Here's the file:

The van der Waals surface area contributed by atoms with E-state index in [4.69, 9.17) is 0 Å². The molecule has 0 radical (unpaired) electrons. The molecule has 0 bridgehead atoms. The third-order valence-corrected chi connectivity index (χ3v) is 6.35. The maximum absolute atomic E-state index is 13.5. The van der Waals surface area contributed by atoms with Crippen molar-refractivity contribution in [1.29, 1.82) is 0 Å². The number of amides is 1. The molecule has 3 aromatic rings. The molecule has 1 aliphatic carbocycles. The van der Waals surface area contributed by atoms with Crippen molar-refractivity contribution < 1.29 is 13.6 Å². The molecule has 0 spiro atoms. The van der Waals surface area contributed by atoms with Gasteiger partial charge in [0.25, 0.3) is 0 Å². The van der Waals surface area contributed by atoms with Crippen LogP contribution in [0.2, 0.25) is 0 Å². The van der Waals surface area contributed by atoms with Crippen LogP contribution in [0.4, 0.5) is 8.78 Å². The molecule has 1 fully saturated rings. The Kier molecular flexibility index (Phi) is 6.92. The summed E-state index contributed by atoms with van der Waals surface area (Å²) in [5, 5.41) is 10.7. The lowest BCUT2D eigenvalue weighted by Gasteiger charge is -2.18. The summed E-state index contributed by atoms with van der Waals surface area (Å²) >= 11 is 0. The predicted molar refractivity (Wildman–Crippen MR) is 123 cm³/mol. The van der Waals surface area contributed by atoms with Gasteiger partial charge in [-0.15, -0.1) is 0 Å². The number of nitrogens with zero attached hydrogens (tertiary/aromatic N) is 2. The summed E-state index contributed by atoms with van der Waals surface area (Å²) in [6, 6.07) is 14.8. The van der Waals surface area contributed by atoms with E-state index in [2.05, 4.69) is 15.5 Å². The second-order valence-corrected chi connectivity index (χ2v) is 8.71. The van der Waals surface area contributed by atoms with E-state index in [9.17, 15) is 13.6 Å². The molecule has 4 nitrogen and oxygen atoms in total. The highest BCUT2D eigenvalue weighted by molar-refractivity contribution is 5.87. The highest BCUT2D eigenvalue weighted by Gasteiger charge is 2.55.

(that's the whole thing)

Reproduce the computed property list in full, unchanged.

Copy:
The van der Waals surface area contributed by atoms with E-state index in [4.69, 9.17) is 0 Å². The molecule has 0 radical (unpaired) electrons. The molecule has 0 bridgehead atoms. The third-order valence-corrected chi connectivity index (χ3v) is 6.35. The maximum absolute atomic E-state index is 13.5. The van der Waals surface area contributed by atoms with Crippen molar-refractivity contribution in [1.29, 1.82) is 0 Å². The number of amides is 1. The molecule has 3 aromatic rings. The molecule has 1 aliphatic carbocycles. The van der Waals surface area contributed by atoms with Crippen molar-refractivity contribution < 1.29 is 13.6 Å². The molecule has 0 spiro atoms. The van der Waals surface area contributed by atoms with Gasteiger partial charge in [0.25, 0.3) is 0 Å². The van der Waals surface area contributed by atoms with Crippen LogP contribution in [0.2, 0.25) is 0 Å². The van der Waals surface area contributed by atoms with Crippen LogP contribution in [0.4, 0.5) is 8.78 Å². The molecule has 1 fully saturated rings. The Kier molecular flexibility index (Phi) is 6.92. The summed E-state index contributed by atoms with van der Waals surface area (Å²) in [5, 5.41) is 10.7. The lowest BCUT2D eigenvalue weighted by Gasteiger charge is -2.18. The summed E-state index contributed by atoms with van der Waals surface area (Å²) >= 11 is 0. The predicted molar refractivity (Wildman–Crippen MR) is 123 cm³/mol. The van der Waals surface area contributed by atoms with Gasteiger partial charge in [-0.15, -0.1) is 0 Å². The number of nitrogens with zero attached hydrogens (tertiary/aromatic N) is 2. The summed E-state index contributed by atoms with van der Waals surface area (Å²) in [6, 6.07) is 14.8. The van der Waals surface area contributed by atoms with E-state index in [2.05, 4.69) is 15.5 Å². The second-order valence-corrected chi connectivity index (χ2v) is 8.71. The van der Waals surface area contributed by atoms with E-state index in [9.17, 15) is 13.6 Å². The molecule has 4 nitrogen and oxygen atoms in total. The highest BCUT2D eigenvalue weighted by molar-refractivity contribution is 5.87. The highest BCUT2D eigenvalue weighted by Gasteiger charge is 2.55.